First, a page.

Sudan seizes rebel stronghold in border state
Violence in Sudanese border states has soured talks between Khartoum and former civil war foe South Sudan.
Khartoum: Sudanese armed forces seized the rebel stronghold of Kurmuk in Blue Nile state, both sides said on Thursday, after two months of heavy fighting in the state on the border with newly independent South Sudan.
"Our troops entered the town of Kurmuk, expelled the insurgents and killed and wounded many (of them) and they are now cleansing the town," Sudan`s Defence Ministry website said.
Violence in Sudanese border states has soured talks between Khartoum and former civil war foe South Sudan who have yet to resolve issues such as how to share oil revenues or other assets after South Sudan seceded as part of a 2005 peace deal.
A spokesman for SPLM-North in Blue Nile said rebels had withdrawn from Kurmuk, where its leader Malik Agar was believed to be hiding, but that the rebels would fight on.
"The SPLM troops have withdrawn from Kurmuk for strategic reasons. The Sudanese Army controls Kurmuk but this is not the end of the war in Blue Nile," said spokesman Sulaiman Othman.
Blue Nile and South Kordofan are north of the new border and remain part of Sudan, but are home to many who sided with the south during one of Africa`s longest and deadliest civil wars.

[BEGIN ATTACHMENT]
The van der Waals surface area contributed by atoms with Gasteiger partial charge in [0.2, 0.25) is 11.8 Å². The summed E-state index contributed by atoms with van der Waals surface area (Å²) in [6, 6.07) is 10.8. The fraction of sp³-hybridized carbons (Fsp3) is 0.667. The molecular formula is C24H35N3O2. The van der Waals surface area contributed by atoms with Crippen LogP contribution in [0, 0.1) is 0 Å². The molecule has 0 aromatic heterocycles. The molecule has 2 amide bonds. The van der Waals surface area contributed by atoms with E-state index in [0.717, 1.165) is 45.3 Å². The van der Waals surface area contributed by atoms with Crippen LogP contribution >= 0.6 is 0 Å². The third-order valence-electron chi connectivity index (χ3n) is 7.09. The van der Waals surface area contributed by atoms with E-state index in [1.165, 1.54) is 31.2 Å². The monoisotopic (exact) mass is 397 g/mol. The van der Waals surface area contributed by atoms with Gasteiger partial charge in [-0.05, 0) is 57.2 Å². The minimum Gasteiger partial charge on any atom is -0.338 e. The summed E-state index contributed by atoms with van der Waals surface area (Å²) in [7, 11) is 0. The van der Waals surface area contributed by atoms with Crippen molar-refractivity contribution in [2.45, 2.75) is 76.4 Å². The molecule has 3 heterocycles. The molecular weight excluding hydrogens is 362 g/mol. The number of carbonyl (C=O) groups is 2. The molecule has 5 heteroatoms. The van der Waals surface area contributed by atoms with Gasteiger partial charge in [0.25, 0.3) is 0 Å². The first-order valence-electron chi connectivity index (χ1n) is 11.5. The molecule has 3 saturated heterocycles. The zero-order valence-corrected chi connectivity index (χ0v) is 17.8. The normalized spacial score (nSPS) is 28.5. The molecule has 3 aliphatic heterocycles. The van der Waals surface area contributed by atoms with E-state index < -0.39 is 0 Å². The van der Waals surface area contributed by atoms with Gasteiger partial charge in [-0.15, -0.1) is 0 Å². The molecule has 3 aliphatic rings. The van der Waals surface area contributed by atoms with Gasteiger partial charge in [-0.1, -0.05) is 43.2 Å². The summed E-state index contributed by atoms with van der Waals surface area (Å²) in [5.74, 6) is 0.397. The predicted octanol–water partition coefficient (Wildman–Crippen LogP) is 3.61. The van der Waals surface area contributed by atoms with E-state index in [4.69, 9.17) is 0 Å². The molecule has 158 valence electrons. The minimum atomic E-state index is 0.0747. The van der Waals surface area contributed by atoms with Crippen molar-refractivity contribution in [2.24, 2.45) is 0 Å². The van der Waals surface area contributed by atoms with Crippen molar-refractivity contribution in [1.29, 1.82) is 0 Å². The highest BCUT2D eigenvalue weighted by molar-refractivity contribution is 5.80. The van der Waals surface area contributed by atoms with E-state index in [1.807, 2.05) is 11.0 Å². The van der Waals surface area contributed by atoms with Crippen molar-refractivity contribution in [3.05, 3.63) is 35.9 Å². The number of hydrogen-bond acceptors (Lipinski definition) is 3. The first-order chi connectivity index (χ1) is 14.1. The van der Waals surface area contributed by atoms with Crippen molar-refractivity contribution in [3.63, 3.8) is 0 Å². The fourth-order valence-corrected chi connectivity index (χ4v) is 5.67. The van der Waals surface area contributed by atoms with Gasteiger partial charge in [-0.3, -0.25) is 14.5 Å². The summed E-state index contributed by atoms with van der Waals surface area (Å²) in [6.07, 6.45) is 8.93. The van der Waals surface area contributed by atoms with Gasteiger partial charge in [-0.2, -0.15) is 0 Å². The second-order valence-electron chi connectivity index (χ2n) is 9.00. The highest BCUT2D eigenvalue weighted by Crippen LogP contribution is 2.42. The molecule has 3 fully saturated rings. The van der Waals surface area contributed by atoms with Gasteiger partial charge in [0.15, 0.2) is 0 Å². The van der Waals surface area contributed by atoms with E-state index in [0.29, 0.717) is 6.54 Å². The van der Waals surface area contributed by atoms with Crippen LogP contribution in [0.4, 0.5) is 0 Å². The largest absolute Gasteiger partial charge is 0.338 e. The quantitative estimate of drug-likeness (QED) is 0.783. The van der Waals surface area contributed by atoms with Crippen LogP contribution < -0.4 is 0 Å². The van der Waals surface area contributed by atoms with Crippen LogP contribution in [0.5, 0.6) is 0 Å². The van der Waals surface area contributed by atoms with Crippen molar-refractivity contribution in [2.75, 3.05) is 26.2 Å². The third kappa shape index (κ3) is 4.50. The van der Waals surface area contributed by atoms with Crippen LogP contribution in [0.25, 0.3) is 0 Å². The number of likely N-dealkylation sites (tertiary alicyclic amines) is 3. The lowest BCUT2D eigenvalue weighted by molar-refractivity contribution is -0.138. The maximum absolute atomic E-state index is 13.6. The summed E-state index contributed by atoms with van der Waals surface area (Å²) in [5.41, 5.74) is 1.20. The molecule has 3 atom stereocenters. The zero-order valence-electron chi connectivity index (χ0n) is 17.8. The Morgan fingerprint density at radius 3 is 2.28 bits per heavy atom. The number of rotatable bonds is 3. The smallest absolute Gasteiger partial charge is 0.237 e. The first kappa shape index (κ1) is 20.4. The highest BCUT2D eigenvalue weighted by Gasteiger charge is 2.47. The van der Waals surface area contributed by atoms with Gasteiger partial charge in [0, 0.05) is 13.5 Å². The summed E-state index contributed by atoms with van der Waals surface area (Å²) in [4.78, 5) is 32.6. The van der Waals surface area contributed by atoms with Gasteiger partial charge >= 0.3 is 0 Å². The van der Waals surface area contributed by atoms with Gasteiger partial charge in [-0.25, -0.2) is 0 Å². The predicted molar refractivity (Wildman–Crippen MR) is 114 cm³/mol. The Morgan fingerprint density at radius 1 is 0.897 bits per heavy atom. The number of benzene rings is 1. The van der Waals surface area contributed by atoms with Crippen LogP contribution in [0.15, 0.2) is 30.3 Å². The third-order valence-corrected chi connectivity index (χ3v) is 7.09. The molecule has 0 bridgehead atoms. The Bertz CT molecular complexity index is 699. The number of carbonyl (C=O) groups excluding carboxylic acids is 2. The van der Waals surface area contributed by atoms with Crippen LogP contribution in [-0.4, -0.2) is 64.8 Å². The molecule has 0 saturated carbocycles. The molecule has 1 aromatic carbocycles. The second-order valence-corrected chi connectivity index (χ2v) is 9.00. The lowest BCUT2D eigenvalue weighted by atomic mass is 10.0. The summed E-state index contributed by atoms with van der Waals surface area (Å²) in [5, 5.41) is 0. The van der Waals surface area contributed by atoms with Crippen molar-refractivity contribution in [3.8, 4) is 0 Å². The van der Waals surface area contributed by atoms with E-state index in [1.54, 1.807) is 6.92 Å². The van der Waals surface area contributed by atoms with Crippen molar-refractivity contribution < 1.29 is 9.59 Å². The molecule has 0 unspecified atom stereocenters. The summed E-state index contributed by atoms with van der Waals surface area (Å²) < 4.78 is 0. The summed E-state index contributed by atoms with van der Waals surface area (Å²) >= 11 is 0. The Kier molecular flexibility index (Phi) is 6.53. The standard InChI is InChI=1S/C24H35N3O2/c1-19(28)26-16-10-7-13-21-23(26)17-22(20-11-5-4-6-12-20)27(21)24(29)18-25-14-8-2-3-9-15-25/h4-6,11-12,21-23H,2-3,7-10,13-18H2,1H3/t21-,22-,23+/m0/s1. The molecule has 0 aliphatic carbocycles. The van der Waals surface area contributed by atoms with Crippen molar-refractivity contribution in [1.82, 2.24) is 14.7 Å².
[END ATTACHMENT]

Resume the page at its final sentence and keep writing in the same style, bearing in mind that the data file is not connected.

Both sides have also failed to find a solution for the disputed border region of Abyei which Khartoum seized in May.
Rebels in border states say they have been politically and economically marginalised by Sudan`s government. Khartoum accuses the insurgents of trying to spread chaos and says it will not tolerate armed militias on its side of the border.
Fighting between the Sudanese Army and SPLM-North rebels erupted in Blue Nile in September, spreading from neighbouring northern state South Kordofan where violence began in June.
Khartoum accuses South Sudan of backing the rebels in both states. Juba has denied the charges.
Border violence has also badly affected ties between Sudan and Western powers. US President Barack Obama extended trade sanctions this week that have been in place since 1997.